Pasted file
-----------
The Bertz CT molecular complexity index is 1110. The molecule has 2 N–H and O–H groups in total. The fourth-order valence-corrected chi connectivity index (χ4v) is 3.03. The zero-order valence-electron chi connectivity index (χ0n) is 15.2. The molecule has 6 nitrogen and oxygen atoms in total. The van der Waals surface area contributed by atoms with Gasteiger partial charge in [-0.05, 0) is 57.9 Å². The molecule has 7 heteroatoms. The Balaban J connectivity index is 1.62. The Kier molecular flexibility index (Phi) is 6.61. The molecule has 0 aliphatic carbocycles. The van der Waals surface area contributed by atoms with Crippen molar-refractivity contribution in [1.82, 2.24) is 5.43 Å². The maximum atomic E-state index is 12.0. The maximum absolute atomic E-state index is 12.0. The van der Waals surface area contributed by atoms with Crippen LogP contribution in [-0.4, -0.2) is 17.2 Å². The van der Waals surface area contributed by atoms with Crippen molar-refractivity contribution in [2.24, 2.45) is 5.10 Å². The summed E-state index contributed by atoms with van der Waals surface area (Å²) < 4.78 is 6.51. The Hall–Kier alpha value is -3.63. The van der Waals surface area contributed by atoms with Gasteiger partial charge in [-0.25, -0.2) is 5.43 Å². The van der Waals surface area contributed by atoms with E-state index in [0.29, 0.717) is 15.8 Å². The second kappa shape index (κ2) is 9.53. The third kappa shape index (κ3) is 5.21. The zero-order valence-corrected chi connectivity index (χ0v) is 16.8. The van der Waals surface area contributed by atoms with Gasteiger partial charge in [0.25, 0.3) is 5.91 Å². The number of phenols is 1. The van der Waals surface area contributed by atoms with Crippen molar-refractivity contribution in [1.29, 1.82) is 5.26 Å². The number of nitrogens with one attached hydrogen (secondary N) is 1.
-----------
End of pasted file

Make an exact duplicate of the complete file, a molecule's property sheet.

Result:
The Bertz CT molecular complexity index is 1110. The molecule has 2 N–H and O–H groups in total. The fourth-order valence-corrected chi connectivity index (χ4v) is 3.03. The zero-order valence-electron chi connectivity index (χ0n) is 15.2. The molecule has 6 nitrogen and oxygen atoms in total. The van der Waals surface area contributed by atoms with Gasteiger partial charge in [-0.05, 0) is 57.9 Å². The molecule has 7 heteroatoms. The Balaban J connectivity index is 1.62. The Kier molecular flexibility index (Phi) is 6.61. The molecule has 0 aliphatic carbocycles. The van der Waals surface area contributed by atoms with Crippen molar-refractivity contribution in [1.82, 2.24) is 5.43 Å². The maximum atomic E-state index is 12.0. The maximum absolute atomic E-state index is 12.0. The van der Waals surface area contributed by atoms with Crippen LogP contribution in [-0.4, -0.2) is 17.2 Å². The van der Waals surface area contributed by atoms with Crippen molar-refractivity contribution in [2.24, 2.45) is 5.10 Å². The summed E-state index contributed by atoms with van der Waals surface area (Å²) < 4.78 is 6.51. The Hall–Kier alpha value is -3.63. The van der Waals surface area contributed by atoms with Gasteiger partial charge in [-0.25, -0.2) is 5.43 Å². The van der Waals surface area contributed by atoms with E-state index in [0.29, 0.717) is 15.8 Å². The second kappa shape index (κ2) is 9.53. The third kappa shape index (κ3) is 5.21. The zero-order valence-corrected chi connectivity index (χ0v) is 16.8. The van der Waals surface area contributed by atoms with Gasteiger partial charge in [0.25, 0.3) is 5.91 Å². The number of phenols is 1. The van der Waals surface area contributed by atoms with Crippen molar-refractivity contribution in [1.29, 1.82) is 5.26 Å². The number of nitrogens with one attached hydrogen (secondary N) is 1.